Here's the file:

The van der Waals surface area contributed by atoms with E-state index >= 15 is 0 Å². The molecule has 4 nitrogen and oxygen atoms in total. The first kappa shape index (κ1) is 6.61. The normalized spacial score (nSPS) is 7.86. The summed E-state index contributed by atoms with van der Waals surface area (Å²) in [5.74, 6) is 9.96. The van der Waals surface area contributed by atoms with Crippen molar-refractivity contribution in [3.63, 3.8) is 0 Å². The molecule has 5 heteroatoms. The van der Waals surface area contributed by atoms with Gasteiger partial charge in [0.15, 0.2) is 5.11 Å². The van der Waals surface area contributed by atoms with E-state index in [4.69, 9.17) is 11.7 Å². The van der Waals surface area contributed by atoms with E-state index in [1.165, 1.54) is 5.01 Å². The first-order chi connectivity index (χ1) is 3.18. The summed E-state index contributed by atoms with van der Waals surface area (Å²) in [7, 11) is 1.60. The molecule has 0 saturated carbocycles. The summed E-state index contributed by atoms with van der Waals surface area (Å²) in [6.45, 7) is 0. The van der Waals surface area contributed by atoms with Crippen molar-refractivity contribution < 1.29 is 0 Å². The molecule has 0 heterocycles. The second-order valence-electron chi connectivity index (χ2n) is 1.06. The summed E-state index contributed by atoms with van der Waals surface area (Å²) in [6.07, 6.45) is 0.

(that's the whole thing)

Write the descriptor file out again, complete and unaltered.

The van der Waals surface area contributed by atoms with E-state index >= 15 is 0 Å². The molecule has 4 nitrogen and oxygen atoms in total. The first kappa shape index (κ1) is 6.61. The normalized spacial score (nSPS) is 7.86. The summed E-state index contributed by atoms with van der Waals surface area (Å²) in [5.74, 6) is 9.96. The van der Waals surface area contributed by atoms with Crippen molar-refractivity contribution in [3.63, 3.8) is 0 Å². The molecule has 5 heteroatoms. The van der Waals surface area contributed by atoms with Gasteiger partial charge in [0.15, 0.2) is 5.11 Å². The van der Waals surface area contributed by atoms with E-state index in [4.69, 9.17) is 11.7 Å². The van der Waals surface area contributed by atoms with E-state index in [1.165, 1.54) is 5.01 Å². The first-order chi connectivity index (χ1) is 3.18. The summed E-state index contributed by atoms with van der Waals surface area (Å²) in [7, 11) is 1.60. The molecule has 0 saturated carbocycles. The summed E-state index contributed by atoms with van der Waals surface area (Å²) in [6.45, 7) is 0. The van der Waals surface area contributed by atoms with Crippen molar-refractivity contribution < 1.29 is 0 Å². The molecule has 0 heterocycles. The second-order valence-electron chi connectivity index (χ2n) is 1.06. The summed E-state index contributed by atoms with van der Waals surface area (Å²) in [6.07, 6.45) is 0.